I am norwegian doctor who worked as expedition doc on the Antarctic research station Troll for the summer season 2007-2008. NB: This blog is intended as a personal and ecological account from The Ice Planet - fully independent of the Norwegian Polar Institute, their official web page being: npweb.npolar.no

01 Dec 2007

The lifeline

I spend a good deal of time at Troll airfield as part of the "ground crew" and as emergency medical backup (!). The airstrip is 7 km away from the base, 30 minutes drive by BV-206, 10 min by snowmobile. Why so far away? Mainly because the blue ice right next to the station is sloping gently and covered in massive boulders (picked up by the glacier, and uncovered as the ice melts and sublimates). It's also our drinking water.

The semi-desert conditions at Troll make the area ideal for an airstrip, because it's practically possible to keep the runway clear of snow, exposing the ice beneath, giving a hard enough surface for big wheeled aircraft to land on.

Most of the inter-antarctic flights, though, are done with the small Basler BT-67 (above) aircraft. Carrying skis, it could theoretically land anywhere on the ice. The Basler is a new version of the grand old Douglas DC-3 from 1935. A simple, sturdy plane, it looks as if stalling in mid air as it approaches ground, seemingly able to land, and stop, on less than 100 m runway.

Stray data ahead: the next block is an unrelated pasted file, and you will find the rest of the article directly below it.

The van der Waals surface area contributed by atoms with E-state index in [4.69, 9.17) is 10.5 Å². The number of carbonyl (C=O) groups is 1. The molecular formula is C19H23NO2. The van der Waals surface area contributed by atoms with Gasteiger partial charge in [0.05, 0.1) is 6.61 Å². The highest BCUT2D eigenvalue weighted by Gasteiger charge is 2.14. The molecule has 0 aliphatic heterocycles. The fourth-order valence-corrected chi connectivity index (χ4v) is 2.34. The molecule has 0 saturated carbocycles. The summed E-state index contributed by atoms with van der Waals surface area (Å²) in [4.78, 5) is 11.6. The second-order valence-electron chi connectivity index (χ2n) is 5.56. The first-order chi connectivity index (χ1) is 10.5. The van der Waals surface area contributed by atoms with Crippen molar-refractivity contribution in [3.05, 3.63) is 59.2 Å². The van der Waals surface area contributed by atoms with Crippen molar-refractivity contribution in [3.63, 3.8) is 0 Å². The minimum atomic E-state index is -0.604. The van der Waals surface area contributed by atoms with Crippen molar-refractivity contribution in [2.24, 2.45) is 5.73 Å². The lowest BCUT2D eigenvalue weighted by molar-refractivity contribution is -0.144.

Our airport facilities are simple - no control tower, just a hand-held air radio (standing on the roof of the BV-206 boosts reception), and a stack of fuel barrels (depots running dangerously low now at the end of winter). The plane carries its own fuel pump (seen in the picture above). The guy inspecting the rotor blade is one of the friendly canadian pilots.

The view from the airstrip.
The square-looking cliff is called "Stabben", a prominent landmark in the Jutulsessen nunatak. For those geologically inclined: Stabben is a syenite, that's a magmatic rock type, standing alone, being a so-called intrusive rock amongst mainly older, metamorphic rocks (mainly migmatites) . And talking of which - the skidoo in the picture belongs to the British Antarctic Survey, currently preparing a two-man geological sampling (=scientific rock collecting) expedition in the area. More on that later!

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